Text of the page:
WhiteHouse Office of Science and Technology Policy Announces National Climate Assessment Art Submission AwardWinners
Ninety-two artists from across the nation will have their work featured in the upcoming Fifth National Climate Assessment (NCA5). This work harnesses the power of art to advance the national conversation around climate change.
Today, the White House Office of Science and Technology Policy (OSTP) announced the top five award winners of Art x Climate, the first-ever call for visual art for the fifth National Climate Assessment (NCA5). Acknowledging the need for broad engagement to address the urgent climate crisis, and recognizing the power of art to shape and drive conversations across issues, Art x Climate invited artists to explore the themes of NCA5 by visualizing climate change in the United States.
“Art has the power to make abundantly clear how climate change is threatening the people and places we love, our livelihoods, and our economy,” said Allison Crimmins, Director of the Fifth National Climate Assessment. “Importantly, art also has the power to motivate action, and to spur creative responses to the most pressing challenges. We are grateful for and inspired by all the amazing submissions we received from talented artists across the country!”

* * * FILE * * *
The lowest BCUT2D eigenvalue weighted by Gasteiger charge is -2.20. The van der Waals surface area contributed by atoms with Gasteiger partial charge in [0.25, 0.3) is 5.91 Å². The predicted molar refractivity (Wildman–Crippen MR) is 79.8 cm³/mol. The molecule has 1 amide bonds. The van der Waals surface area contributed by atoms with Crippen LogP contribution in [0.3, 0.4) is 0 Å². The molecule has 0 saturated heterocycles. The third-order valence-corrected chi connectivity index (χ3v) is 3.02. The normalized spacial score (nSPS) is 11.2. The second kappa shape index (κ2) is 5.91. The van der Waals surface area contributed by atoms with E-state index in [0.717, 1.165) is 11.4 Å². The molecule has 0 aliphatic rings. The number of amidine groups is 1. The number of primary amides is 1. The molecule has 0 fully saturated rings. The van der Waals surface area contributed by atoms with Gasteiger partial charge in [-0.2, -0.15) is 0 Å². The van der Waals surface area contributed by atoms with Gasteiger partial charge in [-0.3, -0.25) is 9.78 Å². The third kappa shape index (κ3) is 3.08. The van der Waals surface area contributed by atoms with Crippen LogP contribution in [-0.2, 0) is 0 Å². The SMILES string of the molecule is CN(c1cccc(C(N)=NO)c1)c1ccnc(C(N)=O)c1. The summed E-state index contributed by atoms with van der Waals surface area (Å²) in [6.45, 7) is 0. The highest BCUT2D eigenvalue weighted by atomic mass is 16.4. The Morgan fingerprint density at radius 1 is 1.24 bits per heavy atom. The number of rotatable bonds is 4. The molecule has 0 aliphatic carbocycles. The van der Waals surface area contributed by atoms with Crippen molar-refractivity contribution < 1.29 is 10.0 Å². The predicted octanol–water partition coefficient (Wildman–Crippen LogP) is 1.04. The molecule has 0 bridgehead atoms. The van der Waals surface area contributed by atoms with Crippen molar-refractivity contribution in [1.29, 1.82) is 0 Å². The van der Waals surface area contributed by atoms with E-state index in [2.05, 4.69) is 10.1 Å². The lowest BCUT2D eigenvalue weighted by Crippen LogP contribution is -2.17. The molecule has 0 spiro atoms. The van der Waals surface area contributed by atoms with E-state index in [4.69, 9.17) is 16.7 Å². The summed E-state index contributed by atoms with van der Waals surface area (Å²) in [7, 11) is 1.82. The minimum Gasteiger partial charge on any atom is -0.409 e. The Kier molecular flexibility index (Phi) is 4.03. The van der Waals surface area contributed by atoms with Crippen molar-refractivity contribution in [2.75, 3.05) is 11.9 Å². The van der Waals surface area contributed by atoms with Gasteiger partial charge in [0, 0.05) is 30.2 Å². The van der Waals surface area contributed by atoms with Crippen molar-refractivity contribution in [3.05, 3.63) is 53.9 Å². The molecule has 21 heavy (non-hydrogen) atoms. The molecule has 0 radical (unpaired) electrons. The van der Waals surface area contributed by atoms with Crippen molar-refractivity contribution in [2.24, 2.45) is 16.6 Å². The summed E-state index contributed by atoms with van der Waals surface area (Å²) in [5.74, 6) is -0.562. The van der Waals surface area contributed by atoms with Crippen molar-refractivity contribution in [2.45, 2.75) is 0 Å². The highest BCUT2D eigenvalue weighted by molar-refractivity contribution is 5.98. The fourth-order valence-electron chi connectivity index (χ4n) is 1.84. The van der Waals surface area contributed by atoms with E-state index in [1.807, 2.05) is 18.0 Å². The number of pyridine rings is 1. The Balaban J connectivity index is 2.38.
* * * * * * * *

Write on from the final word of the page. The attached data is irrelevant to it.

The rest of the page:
Background on Art x Climate Led by OSTP and the U.S. Global Change Research Program, Art x Climate received more than 800 submissions from every corner of the nation. The effort seeks to highlight new perspectives and broaden the growing community of people working towards climate solutions. Finalists were separated into youth (ages 13 to 17) and adult categories, and works were selected by a panel of experts at the art-environment interface. The jury panel evaluated the submissions against criteria such as originality, creative design, and consistency with climate science. The award winners’ work will be featured in the upcoming NCA5 alongside 87 additional finalists, including 10 youth artists, whose original pieces were selected for inclusion in the report. The full gallery of selected art will be available when NCA5 is published later this year.
Tammy West (Austin, TX) – “Keep it Together” Medium: Site-specific environmental art
Simona Clausnitzer (Port Townsend, WA) – “In the Eye of the Storm” Medium: Linocut
Amelia K. (Pennington, NJ, 10th grade)– “Cautionary tale” Medium: Gouache
Ritika S. (Concord, NC, 8th grade)– “Redrawing The Earth” Medium: Colored pencil
More on the National Climate Assessment: The National Climate Assessment is the preeminent source of climate information for the United States, mandated by the Global Change Research Act of 1990. This report assesses the science of climate change, its impacts, and options for reducing present and future risk. It evaluates climate impacts across a wide range of interests, including water, forests and ecosystems, coasts and oceans, agriculture and rural communities, the built environment, energy and transportation, health and air quality, and economic and social systems. The Fifth National Climate Assessment is expected late 2023. Learn more at: https://www.globalchange.gov/nca5.